One of the things I find most fascinating about humans is our inability to compartmentalize functionality and aesthetic value. We understand that things we design have a purpose, and when an object fulfills its purpose we are happy. However, we are even happier when an object fulfills its purpose and is attractive at the same time. We humans are incurable adorners. It is not enough for us that a coat keep us warm and dry, we also require that it look good while doing its job.
Conversation, the oldest [ and best] of human tools (1), is no different. If we will adorn our cars with chrome, bumperstickers, and glasspack mufflers—what did we do with our oldest and best tool? What did we do to the only tool which every human is guaranteed to have in her possession EVERY time you meet her?
It’s probably clear by now that I wrote the preceding two paragraphs solely to get us to the ideas of accents and “bad” grammar. These are the adornments we add to the functionality of speech to make it aesthetically pleasing to us. In every case, I will argue, accents and bad grammar are our way of quickly establishing conversational hierarchies.
***Before we get to the hierarchical main point of this article, I want to take a minute to acknowledge that both accents and bad grammar are conversational mistakes. These mistakes get added to the original patterns of phonemes and “proper” grammar, because some group of humans liked the way the mistakes sounded. They kept repeating the mistake until it wasn’t [within the conversationally aberrant group] a mistake anymore. It’s easy to draw a somewhat painful and annoying conclusion from that last sentence:
Human preference is fundamentally a group exclusion principle.
Written in the sterilized lingo of Academia it doesn’t sound that bad, but look what happens if you write the idea as provocatively as possible:
All aesthetic statements are divisive.
Unfortunately both the provocative and sterile statements of the idea are true. Fortunately, we humans are not the sum of our miserable engineering. There is another principle which underlies our design which guarantees that We Shall Overcome our limitations. We are essentially… creative. [At some point I would like to rescue Aesthetics from the philosophical dung heap where it fermented, but this is not the space for that. Group exclusion is the heaviest albatross around our vestigial necks, but it is not our definition. In my ontology, creativity is the first principle. It is this aspect of us that defines us. It is this aspect of us that, eventually, validates an omnipresent humanism. We can RE-make what is already made. We can re-fabricate.]***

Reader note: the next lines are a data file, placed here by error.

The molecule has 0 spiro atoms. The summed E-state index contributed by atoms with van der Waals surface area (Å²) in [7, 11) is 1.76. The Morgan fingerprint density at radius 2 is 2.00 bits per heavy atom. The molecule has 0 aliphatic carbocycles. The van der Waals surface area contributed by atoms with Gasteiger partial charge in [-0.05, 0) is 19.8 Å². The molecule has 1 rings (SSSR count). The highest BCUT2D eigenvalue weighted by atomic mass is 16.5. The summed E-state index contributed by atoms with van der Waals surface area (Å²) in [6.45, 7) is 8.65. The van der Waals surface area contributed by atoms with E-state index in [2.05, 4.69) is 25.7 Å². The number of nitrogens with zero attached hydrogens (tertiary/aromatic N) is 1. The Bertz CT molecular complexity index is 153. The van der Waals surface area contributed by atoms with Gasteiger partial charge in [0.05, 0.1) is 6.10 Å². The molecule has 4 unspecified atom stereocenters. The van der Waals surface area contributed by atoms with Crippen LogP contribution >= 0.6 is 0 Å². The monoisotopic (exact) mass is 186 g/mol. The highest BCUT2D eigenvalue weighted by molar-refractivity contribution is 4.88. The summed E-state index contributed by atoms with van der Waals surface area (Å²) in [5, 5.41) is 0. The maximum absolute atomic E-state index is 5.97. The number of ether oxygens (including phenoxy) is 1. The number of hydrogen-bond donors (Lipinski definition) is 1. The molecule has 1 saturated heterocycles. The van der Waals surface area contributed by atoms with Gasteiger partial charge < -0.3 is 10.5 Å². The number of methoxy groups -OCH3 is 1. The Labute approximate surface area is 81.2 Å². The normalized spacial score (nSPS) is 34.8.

Getting back on track, we can say that accents and bad grammar, while undeniably counting as deviations from standard pronunciation and grammar, still follow rules. Caucasian American Southern Bad Grammar emphatically approves of something like:
That don’t make a lick of sense
But would strenuously object to:
I doesn’t like it when my corn touches my lima beans.
Subject verb disagreement has THE SAME number of rules in Caucasian American Southern Bad Grammar as it does in Proper English Grammar. You can’t know ALL the rules of CASBG unless you were born, white, in the south, or you spend a lot of time in white southern culture.
[In the spirit of idea attribution disclosure, I once read an article about this topic. It was several years ago, and I was unable to find the article again by randomly googling. In other words, these ideas about bad grammar’s rules are not mine. Whatever errors result from the application of these unowned ideas, are mine.]
Although there is no article [I am aware of] that formalizes accent usage, even a nominally species aware human must recognize that there are rules. If accents weren’t hard to get right, Meryl Steep woul not have a lot of those NINETEEN Academy Award nominations she has racked up over the years.
I take it as proved that accents and bad grammar exist as heuristics for establishing group membership. In the absence of physical markers, the ways in which we speak are the only method available to us of establishing how much of our group culture a stranger understands. They are the only routes available to us of trusting a stranger. In times of hardship they are also an ethical shortcut to determining how to divide limited resources.
We are now prepared to answer the main question of this article: